Recent Posts
Featured Posts

Slap a Strap on It!


Soon after buying my first ukulele I realized that I had a hard time holding it in a consistent and comfortable position. It seemed like it was forever slipping further and further into the abyss. Eventually I would have to yank it back into position and start the whole process over again. Even while in a sitting position it’s just never quite right unless… (here it comes) I’m using a strap. Now… I realize for many ukulele purists, using a strap on a ukulele is right up there with putting ketchup on a steak. It just shouldn’t be done. I also realize that many uke players do just fine without using one. At the same time, I have yet to see the ukulele police raid anyone’s home and confiscate all of the offending straps.

So what’s a poor uke player to do?

Here’s my answer.

Do whatever you want! Please don’t let the so called ukulele experts con you into thinking only inexperienced players would ever stoop to using a strap. I often hear this comment as well. “A strap on a baritone uke MIGHT be OK but don’t ever put one on any other size.” And because they don’t use a strap, neither should anyone else. Apparently it doesn’t project enough Aloha spirit when you screw strap buttons into the body. Who knew?

So now what?

I’ve seen several different styles of ukulele straps online and in stores. Some of them are interesting to say the least. There are all kinds of sling type contraptions that hold your instrument in various states of near death. The standard guitar style strap has been in existence for hundreds of years for a very good reason… they work. The first shout of resistance here is almost assuredly going to sound like this. “I really don’t want to put strap buttons on my uke.” And the answer here is really easy. Why not? It’s an instrument, not the Mona Lisa. Musicians have been putting strap buttons on all types of stringed instruments since the dawn of time. It’s like butter on toast… it just works. And while we’re here, let’s talk about the other end of the strap, the end that people tend to tie around the headstock. Again, the reason that people tend to do this (I think) is because there’s a fear of putting a screw hole on the heel of the neck. But again… it’s wood. People put screws in wood every day. Now I can see where some people might be uncomfortable doing this on their own but, it costs just a few dollars down at your local music store to have it done. You can certainly attach the opposite end of the strap to the headstock if you like, but personally, I find it very distracting while playing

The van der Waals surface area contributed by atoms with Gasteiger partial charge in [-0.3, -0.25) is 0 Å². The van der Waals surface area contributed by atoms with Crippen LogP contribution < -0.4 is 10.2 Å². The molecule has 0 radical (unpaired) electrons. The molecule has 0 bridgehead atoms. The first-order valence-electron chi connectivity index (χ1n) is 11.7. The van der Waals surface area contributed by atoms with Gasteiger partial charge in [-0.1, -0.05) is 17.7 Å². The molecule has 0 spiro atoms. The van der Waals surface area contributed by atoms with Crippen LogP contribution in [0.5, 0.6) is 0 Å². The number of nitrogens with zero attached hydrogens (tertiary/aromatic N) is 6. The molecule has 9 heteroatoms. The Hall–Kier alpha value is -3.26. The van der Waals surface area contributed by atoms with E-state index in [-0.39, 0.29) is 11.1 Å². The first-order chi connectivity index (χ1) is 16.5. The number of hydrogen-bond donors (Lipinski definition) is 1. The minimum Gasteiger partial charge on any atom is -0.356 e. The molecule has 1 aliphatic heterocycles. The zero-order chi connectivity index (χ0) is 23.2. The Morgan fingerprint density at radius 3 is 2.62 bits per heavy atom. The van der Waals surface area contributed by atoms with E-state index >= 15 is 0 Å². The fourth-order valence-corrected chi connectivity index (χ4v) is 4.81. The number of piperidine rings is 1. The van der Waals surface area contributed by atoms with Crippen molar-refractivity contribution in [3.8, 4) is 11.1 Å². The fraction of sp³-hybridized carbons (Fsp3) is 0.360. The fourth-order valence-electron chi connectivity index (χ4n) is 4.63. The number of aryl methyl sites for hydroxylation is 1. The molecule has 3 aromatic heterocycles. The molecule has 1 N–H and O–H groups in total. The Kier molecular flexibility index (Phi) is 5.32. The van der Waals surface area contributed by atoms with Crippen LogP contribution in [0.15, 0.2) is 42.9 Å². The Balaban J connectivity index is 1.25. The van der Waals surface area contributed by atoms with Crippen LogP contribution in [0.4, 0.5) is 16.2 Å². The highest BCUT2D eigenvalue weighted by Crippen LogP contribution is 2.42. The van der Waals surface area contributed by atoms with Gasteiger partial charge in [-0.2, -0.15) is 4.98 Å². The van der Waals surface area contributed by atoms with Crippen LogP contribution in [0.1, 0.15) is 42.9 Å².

And of course there’s the reality of ergonomics while using a strap. It completely frees up your arms and hands to do the thing that you bought the uke for in the first place… to play it, and ultimately enjoy it. It will be THE single best investment that you will make in the playability of your instrument. It completely relieves all of the tension previously needed just to keep the uke from crashing to the ground. And the cool part is that in recent years there’s been a ton of really cool graphic designs added to uke appropriate straps. I personally use straps from Sherrin’s Threads. Partly because they are very well made and partly because they just look great. But regardless of who you buy a strap from, you can’t begin to reap the benefits until you actually buy one. So pick up a pair of strap buttons along with a strap and you’ll quickly see what a great asset a ukulele strap can be.

Happy Strumming from Kris and Kenny - The Atomic Sharks

Full Disclosure: The Atomic Sharks use and endorse Sherrin's Thread's Ukulele Straps.

Follow Us
Search By Tags
Archive